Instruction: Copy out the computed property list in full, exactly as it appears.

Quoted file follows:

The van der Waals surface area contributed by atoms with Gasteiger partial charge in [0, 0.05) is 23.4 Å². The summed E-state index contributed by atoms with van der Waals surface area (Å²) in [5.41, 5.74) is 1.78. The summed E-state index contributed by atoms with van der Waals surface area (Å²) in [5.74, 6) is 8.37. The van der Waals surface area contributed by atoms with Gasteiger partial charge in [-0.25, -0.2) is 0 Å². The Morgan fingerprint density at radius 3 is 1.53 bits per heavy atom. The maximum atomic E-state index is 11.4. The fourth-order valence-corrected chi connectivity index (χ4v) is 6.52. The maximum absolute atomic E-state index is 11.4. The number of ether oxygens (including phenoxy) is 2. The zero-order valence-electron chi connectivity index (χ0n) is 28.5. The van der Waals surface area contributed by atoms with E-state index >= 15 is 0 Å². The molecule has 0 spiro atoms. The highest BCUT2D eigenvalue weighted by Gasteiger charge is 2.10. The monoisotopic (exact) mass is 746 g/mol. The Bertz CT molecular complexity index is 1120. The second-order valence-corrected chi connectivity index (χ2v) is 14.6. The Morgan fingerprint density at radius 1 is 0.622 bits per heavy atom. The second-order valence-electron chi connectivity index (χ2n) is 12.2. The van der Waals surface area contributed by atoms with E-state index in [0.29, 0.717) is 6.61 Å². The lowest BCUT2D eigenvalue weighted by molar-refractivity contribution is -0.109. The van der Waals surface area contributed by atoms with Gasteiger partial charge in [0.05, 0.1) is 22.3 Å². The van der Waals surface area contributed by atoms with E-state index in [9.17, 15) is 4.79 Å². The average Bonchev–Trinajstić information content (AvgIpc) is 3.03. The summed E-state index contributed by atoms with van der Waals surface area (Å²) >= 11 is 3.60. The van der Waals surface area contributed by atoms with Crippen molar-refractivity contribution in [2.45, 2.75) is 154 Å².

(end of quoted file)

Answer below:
The van der Waals surface area contributed by atoms with Gasteiger partial charge in [0, 0.05) is 23.4 Å². The summed E-state index contributed by atoms with van der Waals surface area (Å²) in [5.41, 5.74) is 1.78. The summed E-state index contributed by atoms with van der Waals surface area (Å²) in [5.74, 6) is 8.37. The van der Waals surface area contributed by atoms with Gasteiger partial charge in [-0.25, -0.2) is 0 Å². The Morgan fingerprint density at radius 3 is 1.53 bits per heavy atom. The maximum atomic E-state index is 11.4. The fourth-order valence-corrected chi connectivity index (χ4v) is 6.52. The maximum absolute atomic E-state index is 11.4. The number of ether oxygens (including phenoxy) is 2. The zero-order valence-electron chi connectivity index (χ0n) is 28.5. The van der Waals surface area contributed by atoms with E-state index >= 15 is 0 Å². The molecule has 0 spiro atoms. The highest BCUT2D eigenvalue weighted by Gasteiger charge is 2.10. The monoisotopic (exact) mass is 746 g/mol. The Bertz CT molecular complexity index is 1120. The second-order valence-corrected chi connectivity index (χ2v) is 14.6. The Morgan fingerprint density at radius 1 is 0.622 bits per heavy atom. The second-order valence-electron chi connectivity index (χ2n) is 12.2. The van der Waals surface area contributed by atoms with E-state index in [0.29, 0.717) is 6.61 Å². The lowest BCUT2D eigenvalue weighted by molar-refractivity contribution is -0.109. The van der Waals surface area contributed by atoms with Gasteiger partial charge in [0.05, 0.1) is 22.3 Å². The van der Waals surface area contributed by atoms with E-state index in [9.17, 15) is 4.79 Å². The average Bonchev–Trinajstić information content (AvgIpc) is 3.03. The summed E-state index contributed by atoms with van der Waals surface area (Å²) >= 11 is 3.60. The van der Waals surface area contributed by atoms with Crippen molar-refractivity contribution in [2.45, 2.75) is 154 Å².